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How Do I Choose the Best Fertilizer for St. Augustine Grass?

Fertilizer for St. Augustione grass usually contains extra nitrogen.
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  • Written By: Christina Edwards
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  • Last Modified Date: 04 October 2014
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St. Augustine grass is a type of lawn grass popular in warmer climates, such as the southern parts of the United States. With the proper fertilization, this type of grass can thrive, resulting in a lush green lawn. Fertilizer for St. Augustine grass should usually contain more nitrogen than other types of fertilizers. Depending on the soil, the fertilizer may also contain phosphorous and potassium.

Nitrogen is often one of the key components of good fertilizer for St. Augustine grass. This nutrient is essential for bright green grass, as well as steady growth. The quantity of nitrogen in a particular fertilizer is usually shown in the first number of the fertilizer analysis.

A fertilizer analysis is typically printed on the package of fertilizer. These three numbers indicate the percentage of each nutrient in the fertilizer. The other two numbers indicate the amount of phosphorus and potassium, which are needed for healthy roots. For example, a fertilizer analysis that reads 30-5-10, would be made up of 30% nitrogen, 5% phosphorous, and 10% potassium. Fertilizer made for St. Augustine grass would usually have a first number that is higher than the other two.

In some cases, a good fertilizer for this grass may not even need to contain any phosphorous or potassium. Depending on the soil, it may only need nitrogen. This type of fertilizer is often referred to as an incomplete fertilizer.

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Homeowners who plant St. Augustine grass may choose to test the soil to find out the levels of phosphates and potassium. If the level of phosphates is low, the fertilizer may need to contain this nutrient. Similarly, if the potassium levels in the soil are low, the fertilizer will usually need to contain this nutrient as well. Fertilizers that contain all three of these nutrients are often referred to as complete fertilizers.

There are a few different methods for spreading fertilizer for St. Augustine grass. Some can be simply attached to a garden hose and sprayed on. Powder fertilizers are also available, which can either be sprinkled on or mixed with water before applying. Granular fertilizer is another popular option. These pellets are often much slower acting than other types of fertilizers since they are time released, but there is also less chance of fertilizer burn.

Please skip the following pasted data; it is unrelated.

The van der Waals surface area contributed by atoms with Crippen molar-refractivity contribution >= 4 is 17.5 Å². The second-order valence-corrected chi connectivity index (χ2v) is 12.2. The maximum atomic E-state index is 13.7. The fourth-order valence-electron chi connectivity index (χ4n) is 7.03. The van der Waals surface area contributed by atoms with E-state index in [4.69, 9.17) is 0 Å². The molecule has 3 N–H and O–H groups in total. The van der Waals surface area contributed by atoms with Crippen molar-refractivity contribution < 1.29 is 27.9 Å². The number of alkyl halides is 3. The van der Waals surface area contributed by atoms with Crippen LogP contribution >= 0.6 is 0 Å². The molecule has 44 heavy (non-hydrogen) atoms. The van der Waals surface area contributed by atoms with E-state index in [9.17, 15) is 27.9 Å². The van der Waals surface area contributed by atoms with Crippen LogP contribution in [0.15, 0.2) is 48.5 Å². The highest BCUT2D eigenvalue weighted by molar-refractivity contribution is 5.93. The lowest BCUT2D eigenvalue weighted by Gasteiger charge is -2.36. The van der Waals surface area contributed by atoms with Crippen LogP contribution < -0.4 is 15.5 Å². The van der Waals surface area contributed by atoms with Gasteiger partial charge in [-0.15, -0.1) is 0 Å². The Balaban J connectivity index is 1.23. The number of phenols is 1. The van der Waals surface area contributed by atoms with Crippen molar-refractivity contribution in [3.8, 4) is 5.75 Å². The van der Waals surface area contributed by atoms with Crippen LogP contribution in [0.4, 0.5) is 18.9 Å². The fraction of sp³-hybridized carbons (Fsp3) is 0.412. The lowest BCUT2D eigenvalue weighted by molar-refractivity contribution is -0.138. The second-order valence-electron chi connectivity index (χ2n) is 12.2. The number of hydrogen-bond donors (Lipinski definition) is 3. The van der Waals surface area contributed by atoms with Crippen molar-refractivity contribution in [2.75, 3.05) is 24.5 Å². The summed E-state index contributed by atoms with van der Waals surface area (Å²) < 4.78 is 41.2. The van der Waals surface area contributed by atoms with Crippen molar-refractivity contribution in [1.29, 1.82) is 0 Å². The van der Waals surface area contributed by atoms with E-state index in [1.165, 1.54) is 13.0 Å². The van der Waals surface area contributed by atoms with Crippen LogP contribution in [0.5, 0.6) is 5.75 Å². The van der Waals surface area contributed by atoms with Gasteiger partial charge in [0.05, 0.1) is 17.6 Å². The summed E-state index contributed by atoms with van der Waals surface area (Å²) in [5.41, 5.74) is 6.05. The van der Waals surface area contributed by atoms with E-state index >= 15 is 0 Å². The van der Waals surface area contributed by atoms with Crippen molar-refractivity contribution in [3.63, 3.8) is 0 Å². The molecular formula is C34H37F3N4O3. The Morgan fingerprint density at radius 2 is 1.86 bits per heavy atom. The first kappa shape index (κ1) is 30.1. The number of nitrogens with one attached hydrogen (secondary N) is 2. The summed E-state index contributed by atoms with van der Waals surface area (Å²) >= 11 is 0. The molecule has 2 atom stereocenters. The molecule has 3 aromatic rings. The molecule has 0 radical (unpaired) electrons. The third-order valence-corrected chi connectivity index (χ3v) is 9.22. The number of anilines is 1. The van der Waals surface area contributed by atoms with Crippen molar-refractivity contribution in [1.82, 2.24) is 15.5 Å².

Fertilizer should be applied when the St. Augustine grass is actively growing. This usually occurs in the spring, after all threats of frost have passed. Afterward, the grass can then be fertilized every four to six weeks. Grass should also not be fertilized during periods of stress, such as droughts.

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mobilian33
Post 3

I planted a lawn with St. Augustine grass and it looked great. In the spring I thought I had never seen grass so green. Let me mention that we were getting regular rain showers throughout the spring. Once summer rolled around, the regular rain came to a halt. The temperatures got warmer and the sun was drying out everything. At this point, the grass quickly began to lighten in color and then turned brown.

I'm not saying don't use this grass, but you need to be prepared to water your lawn if you do. It doesn't do well without water for any significant period of time. If you are willing to water your lawn regularly then this might be a good choice for you. I definitely like the way my lawn looked in the spring.

Drentel
Post 2

@Feryll - St Augustine grass grows best in warmer climates, so before considering planting this grass make sure the climate where you live is going to be right for St. Augustine grass because all of the fertilizer in the world can't make grass grow where it is not suited for the weather.

Since you mentioned that you want something that will hold up to wear, you might want to go with something a little tougher than the St. Augustine grass seed. A lawn seeded with this grass can start to look pretty worn when it is constantly walked on.

Feryll
Post 1

I am looking for a new type of grass to plant in our yard. What we have doesn't hold up well to foot traffic. We don't have any pick-up football games on our lawn, but we do stay outside as much as we can and we entertain in the yard, so we want some kind of grass that won't die and turn brown after we trample across the lawn a few times.

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